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Traditional Chinese medicine (TCM)

With better regulation, traditional Chinese medicine could be a key advantage for HK

PUBLISHED : Tuesday, 21 August, 2012, 12:00am
UPDATED : Wednesday, 04 October, 2017, 2:59pm

Regulating traditional Chinese medicine and its practitioners has long been a daunting task. The colonial government only moved to recognise the practice shortly before the Chinese takeover. Former chief executive Tung Chee-hwa trumpeted the idea of turning Hong Kong into a hub for Chinese medicine, though little progress was made. Now Leung Chun-ying is to take on an even bigger challenge - to improve the regime and take the industry to a higher level.

It is not surprising that some critics have ridiculed the move as just another ill-fated attempt to revive Tung's aborted mission. Chinese medicine has long been a thriving business, well before the government stepped in. Most locals would not have a problem finding a reliable practitioner or getting the right herbal medicine by word of mouth. That said, safety remains an issue, with occasional cases of drug poisoning and mistreatment by unqualified practitioners.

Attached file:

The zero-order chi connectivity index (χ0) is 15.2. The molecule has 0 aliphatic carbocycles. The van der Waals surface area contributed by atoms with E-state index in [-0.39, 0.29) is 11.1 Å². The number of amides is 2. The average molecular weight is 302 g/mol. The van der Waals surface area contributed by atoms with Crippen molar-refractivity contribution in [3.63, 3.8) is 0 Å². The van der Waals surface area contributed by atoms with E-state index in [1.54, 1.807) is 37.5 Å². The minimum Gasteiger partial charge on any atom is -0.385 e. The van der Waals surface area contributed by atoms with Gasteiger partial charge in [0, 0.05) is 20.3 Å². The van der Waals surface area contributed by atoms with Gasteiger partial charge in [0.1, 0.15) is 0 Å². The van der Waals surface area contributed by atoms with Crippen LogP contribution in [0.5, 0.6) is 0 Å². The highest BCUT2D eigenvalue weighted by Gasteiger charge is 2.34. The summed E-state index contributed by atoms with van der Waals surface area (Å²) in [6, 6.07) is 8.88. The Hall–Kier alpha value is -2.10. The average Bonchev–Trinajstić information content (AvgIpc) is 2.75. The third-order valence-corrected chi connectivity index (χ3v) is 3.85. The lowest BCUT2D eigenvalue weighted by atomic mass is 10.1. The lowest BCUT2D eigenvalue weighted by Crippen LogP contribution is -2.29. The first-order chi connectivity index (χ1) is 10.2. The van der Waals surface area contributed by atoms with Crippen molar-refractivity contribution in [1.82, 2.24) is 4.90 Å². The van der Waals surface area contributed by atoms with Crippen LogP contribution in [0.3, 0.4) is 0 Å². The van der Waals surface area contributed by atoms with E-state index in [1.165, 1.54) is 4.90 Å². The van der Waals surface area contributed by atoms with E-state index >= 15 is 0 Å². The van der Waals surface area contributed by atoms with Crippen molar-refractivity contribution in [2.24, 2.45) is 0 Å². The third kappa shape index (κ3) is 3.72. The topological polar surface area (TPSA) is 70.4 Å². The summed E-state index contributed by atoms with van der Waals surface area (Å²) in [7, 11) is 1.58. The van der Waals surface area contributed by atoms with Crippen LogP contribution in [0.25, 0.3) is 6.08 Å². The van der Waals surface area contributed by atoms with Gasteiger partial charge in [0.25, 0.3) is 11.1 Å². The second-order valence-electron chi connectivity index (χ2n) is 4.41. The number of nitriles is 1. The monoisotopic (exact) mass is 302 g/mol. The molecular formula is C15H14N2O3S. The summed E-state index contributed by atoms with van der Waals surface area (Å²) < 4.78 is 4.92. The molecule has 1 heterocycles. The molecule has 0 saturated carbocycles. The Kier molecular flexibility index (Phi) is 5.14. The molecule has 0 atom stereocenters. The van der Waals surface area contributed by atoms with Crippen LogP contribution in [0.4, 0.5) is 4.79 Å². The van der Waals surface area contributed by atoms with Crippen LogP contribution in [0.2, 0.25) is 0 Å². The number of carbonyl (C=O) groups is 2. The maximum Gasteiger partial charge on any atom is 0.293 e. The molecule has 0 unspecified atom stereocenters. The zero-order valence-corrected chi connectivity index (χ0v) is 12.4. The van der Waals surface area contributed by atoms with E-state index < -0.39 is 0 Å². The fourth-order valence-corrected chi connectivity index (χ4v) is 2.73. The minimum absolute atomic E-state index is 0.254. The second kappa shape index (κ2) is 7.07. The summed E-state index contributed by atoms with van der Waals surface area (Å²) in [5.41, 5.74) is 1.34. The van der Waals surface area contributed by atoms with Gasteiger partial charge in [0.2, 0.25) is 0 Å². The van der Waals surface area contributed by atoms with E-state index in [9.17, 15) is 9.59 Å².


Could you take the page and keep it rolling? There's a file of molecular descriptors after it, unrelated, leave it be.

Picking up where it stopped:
Over the years, the government has set up a registration for practitioners and proprietary medicine. The Hospital Authority also provides treatment to some one million patients at its 16 Chinese medicine clinics a year. This shows that government involvement has had a positive impact on the industry's development. But the current regime still leaves a lot to be desired. For instance, the regulation on proprietary Chinese medicines remains half done. More than 80 per cent of the 11,000 products has been granted temporary registration as safe to eat but lacking proof of efficacy for full accreditation. In another setback last year, a research institute set up to promote Chinese medicine in 2001 had to be shut down. Only one-fifth of the HK$500 million funding has been spent on the 18 projects, while the rest of the money sat idle.

The rocky road shows a lot more has to be done before we can take the industry to a higher level. But Chinese medicine remains one of the key areas in which Hong Kong excels and we should take advantage of it. It is time for Leung to prove he has the right strategies and leadership to achieve the goal.